Thanksgiving to Whom?

Merriam-Webster has announced it is adding about 500 new words to its 7th edition of the Official Scrabble Players Dictionary. I doubt most people will ever use them in conversation or in writing, but they will be beneficial when playing the board game.

Meanwhile, the corruption of the English language continues. Some words (and their usage), which might be better known than these new Scrabble entries, continue to be misapplied (a great 10-letter word) while pronouns and nouns are increasingly used in the same sentence, in violation of sound grammar rules.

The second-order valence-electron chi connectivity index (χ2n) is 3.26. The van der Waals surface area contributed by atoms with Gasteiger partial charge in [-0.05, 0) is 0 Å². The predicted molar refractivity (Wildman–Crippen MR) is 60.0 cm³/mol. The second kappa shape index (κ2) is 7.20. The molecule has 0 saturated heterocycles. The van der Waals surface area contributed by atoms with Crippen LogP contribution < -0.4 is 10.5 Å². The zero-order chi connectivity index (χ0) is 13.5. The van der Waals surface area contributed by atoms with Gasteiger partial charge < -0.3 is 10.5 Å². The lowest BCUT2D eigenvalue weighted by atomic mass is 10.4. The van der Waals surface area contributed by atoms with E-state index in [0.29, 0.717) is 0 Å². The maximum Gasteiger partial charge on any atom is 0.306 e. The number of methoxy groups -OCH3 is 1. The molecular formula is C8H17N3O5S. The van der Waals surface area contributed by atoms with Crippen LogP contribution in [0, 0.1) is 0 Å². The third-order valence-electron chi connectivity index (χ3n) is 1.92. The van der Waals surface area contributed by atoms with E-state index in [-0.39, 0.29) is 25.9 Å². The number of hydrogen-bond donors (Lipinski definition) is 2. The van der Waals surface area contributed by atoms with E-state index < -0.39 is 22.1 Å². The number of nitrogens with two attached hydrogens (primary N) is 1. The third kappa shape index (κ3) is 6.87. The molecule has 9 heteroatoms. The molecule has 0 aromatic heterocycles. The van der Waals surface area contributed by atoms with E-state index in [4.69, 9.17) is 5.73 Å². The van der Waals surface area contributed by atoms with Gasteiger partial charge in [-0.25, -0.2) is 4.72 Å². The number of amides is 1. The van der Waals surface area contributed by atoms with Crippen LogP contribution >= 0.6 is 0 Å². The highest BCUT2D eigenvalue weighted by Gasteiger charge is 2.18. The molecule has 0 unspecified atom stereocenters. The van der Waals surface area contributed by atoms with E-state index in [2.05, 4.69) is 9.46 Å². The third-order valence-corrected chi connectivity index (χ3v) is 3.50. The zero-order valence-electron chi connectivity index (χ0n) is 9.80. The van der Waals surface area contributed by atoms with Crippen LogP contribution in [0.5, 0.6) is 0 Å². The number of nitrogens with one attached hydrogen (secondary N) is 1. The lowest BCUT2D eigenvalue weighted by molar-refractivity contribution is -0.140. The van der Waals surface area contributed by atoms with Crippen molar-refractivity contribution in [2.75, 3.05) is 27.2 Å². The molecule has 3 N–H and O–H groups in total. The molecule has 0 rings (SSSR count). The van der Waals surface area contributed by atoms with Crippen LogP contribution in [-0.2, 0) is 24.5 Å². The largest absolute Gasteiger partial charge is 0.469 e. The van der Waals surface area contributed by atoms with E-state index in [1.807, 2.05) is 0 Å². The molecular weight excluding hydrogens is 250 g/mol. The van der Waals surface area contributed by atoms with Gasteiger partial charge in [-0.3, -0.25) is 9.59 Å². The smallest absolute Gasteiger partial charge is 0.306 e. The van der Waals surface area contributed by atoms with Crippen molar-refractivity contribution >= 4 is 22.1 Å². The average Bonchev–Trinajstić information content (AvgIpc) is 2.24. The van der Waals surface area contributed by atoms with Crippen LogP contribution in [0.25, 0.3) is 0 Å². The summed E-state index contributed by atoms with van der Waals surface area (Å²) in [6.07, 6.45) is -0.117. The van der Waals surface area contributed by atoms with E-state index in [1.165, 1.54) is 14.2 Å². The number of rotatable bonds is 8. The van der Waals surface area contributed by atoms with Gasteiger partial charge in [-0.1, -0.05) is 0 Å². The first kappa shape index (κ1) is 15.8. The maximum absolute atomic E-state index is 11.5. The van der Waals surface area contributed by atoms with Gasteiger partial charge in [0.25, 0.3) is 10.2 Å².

One exchange that seems particularly grating – and doubly so, especially at Thanksgiving – goes like this:

Me: Thank you.

Person to whom thanks is given: “No problem.”

Why should anyone consider an expression of thanks a problem? What happened to “you’re welcome”? And why do so many spell the contraction of you and are as your? English teachers take note. I digress, but only partially (nine letters).

One definition of “thanksgiving” is this: “public celebration acknowledging divine favors.” The word implies an object to whom thanks should be given. In our increasingly secular age in which growing numbers of especially young people claim no belief in God, or are indifferent to Him, to

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